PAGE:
You have recently started your own company TalentED, what made you take that step?
A few years ago, I had a strong desire to take my experience in academia into the corporate sector. It is really about being at the right place, in my case Copenhagen, and at the right time, with Danish companies really embracing global and diverse talent. TalentED was founded to provide inspiring and effective Diversity and Inclusion (D&I) training programs and consultancy services for organisations who are committed to creating true mindset shift to nurture inclusive workplaces for their diverse talent. Through the training sessions, I really encourage my audience to challenge themselves and their organisations to think differently about how we look at diversity and inclusion. I strongly believe that a shift in mindset is needed towards looking more holistically at diversity towards focusing on cognitive diversity, to be able to truly create inclusive workplaces for all.
I focus on cultural and generational diversity with the hope of expanding the areas of diversity organisations look beyond gender diversity. The risk of focusing on any one area of diversity is first that we stop looking at diversity holistically, and secondly we end up alienating other groups. The key to creating inclusive workplaces is to have EVERYONE on board – every single person needs to be an ALLY to creating inclusive workplaces. For that to happen, we need to focus on a holistic view of diversity, challenge out unconscious biases and encourage everyone to become an ally of inclusion – this is the focus of TalentED.
You have been teaching at Copenhagen Business School for a long time, what is the reason for your desire to teach, and what benefits do you gain from it?
I have been in academia for the past 13 years, beginning as a teaching assistant during my PhD program in 2007. My first teaching role after completing my PhD was at the Singapore Management University where I taught for 7 years before moving to Copenhagen and started teaching at Copenhagen Business School. But my journey in education began well and truly before that – I am an educator at heart. As a 8 year old child, my Mom tells me that I would line my teddy bears and my sister (when she would oblige) and I would teach – teach anything I knew how to – math, the alphabets, and even made up content. I always knew that I wanted to be an educator. I was fortunate to have my Dad, who was a University Professor, as a role model. I watched him inspire hundreds of students every year and that really sparked my desire to be an educator.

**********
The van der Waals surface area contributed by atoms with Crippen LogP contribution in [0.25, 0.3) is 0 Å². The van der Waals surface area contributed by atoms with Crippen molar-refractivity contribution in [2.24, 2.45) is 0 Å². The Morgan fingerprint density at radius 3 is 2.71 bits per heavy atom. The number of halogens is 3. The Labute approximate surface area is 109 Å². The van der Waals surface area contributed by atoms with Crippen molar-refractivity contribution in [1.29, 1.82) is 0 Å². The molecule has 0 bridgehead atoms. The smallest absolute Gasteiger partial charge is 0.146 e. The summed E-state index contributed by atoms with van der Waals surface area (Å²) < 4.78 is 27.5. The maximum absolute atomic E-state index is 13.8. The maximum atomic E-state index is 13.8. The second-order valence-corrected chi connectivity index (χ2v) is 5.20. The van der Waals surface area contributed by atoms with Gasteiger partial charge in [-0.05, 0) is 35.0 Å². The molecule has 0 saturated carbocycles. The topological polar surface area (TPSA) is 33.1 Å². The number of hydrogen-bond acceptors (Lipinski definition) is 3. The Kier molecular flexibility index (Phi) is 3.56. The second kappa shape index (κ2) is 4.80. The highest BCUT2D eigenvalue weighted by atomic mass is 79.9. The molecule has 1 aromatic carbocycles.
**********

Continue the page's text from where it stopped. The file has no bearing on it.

Being an educator is about opening your students minds to look at things from different perspectives and to help them connect the dots of experiences in the world around them. I believe that my role as an educator is really to help my students develop a love for continuous learning and Alvin Toffler’s quote best describes this: “The illiterate of the 21st century will not be those who cannot read or write, but those who cannot learn, unlearn and relearn”. Students today have access to information and knowledge at their fingertips, which makes it so important for us as educators to really think about the value that we add to their educational experience. If through my passion for the topics I teach, I am able to inspire my students to want to know more about these areas, then my job is done. Thanks to LinkedIn, I am in touch with many of my students from even 10 years ago. They get in touch with me sharing their life experiences, seeking advice and remembering a lesson from my course and making connections – it is these moments that I truly relish and know that I have made a difference in my students lives. I see every lecture as an opportunity to light the candle of curiosity in every student.
What has created and increased your interest in areas such as diversity and inclusion compared to other areas in HR? How do you think diversity and inclusion benefit the workplace? What challenges with diversity do you see in the business world?